Astronomers trying to find life beyond our solar system may have to search no further than the usual small, feeble nearby star.
A Belgian-directed team reported that they found three Earth-sized planets orbiting an ultra-cool dwarf star less than 40 light-years away. It is the first time planets are discovered around such a star — and it opens up new, abundant land in the hunt for extraterrestrial life.
Because this star is faint and so close, astronomers can analyze the atmospheres of these three temperate exoplanets and, eventually, search for signs of potential life. They are already making atmospheric observations, actually, using NASA’s Spitzer Space Telescope. Next week will be joined in by the Hubble Space Telescope.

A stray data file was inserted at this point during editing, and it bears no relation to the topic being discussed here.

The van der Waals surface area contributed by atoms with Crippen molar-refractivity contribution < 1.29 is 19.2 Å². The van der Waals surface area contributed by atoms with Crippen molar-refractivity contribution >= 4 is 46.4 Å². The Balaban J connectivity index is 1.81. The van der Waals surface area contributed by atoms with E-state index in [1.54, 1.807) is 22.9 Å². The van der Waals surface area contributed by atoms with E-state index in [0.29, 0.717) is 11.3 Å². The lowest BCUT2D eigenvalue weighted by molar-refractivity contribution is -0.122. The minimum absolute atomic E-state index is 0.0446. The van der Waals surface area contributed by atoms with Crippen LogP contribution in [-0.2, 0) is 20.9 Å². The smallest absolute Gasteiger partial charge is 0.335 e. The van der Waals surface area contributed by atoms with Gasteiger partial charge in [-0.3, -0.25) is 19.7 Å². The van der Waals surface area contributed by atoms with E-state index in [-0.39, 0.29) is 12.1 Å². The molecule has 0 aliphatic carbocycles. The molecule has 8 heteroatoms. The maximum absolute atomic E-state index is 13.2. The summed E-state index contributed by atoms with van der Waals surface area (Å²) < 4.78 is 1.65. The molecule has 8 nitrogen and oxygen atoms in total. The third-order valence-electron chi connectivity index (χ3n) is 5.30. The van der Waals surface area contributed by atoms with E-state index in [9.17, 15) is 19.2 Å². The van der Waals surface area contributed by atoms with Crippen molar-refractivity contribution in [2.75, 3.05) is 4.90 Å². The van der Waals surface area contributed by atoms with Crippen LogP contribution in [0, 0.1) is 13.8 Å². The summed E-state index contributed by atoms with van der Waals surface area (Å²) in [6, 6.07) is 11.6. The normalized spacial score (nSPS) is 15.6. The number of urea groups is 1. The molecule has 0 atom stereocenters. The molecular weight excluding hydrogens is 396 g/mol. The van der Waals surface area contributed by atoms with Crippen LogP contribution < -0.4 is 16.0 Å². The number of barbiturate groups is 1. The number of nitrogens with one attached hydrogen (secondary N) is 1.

Larger, brighter stars have been targeted by other exoplanet investigations but the starlight in these instances can be so glowing that it washes out the signatures of planets.
University of Liege astronomers in Belgium — lead study writers Michael Gillon and Emmanuel Jehin — constructed the Trappist telescope to find 60 of the closest ultra-cool dwarf stars. The high-risk attempt paid off, de Wit noted in a e-mail.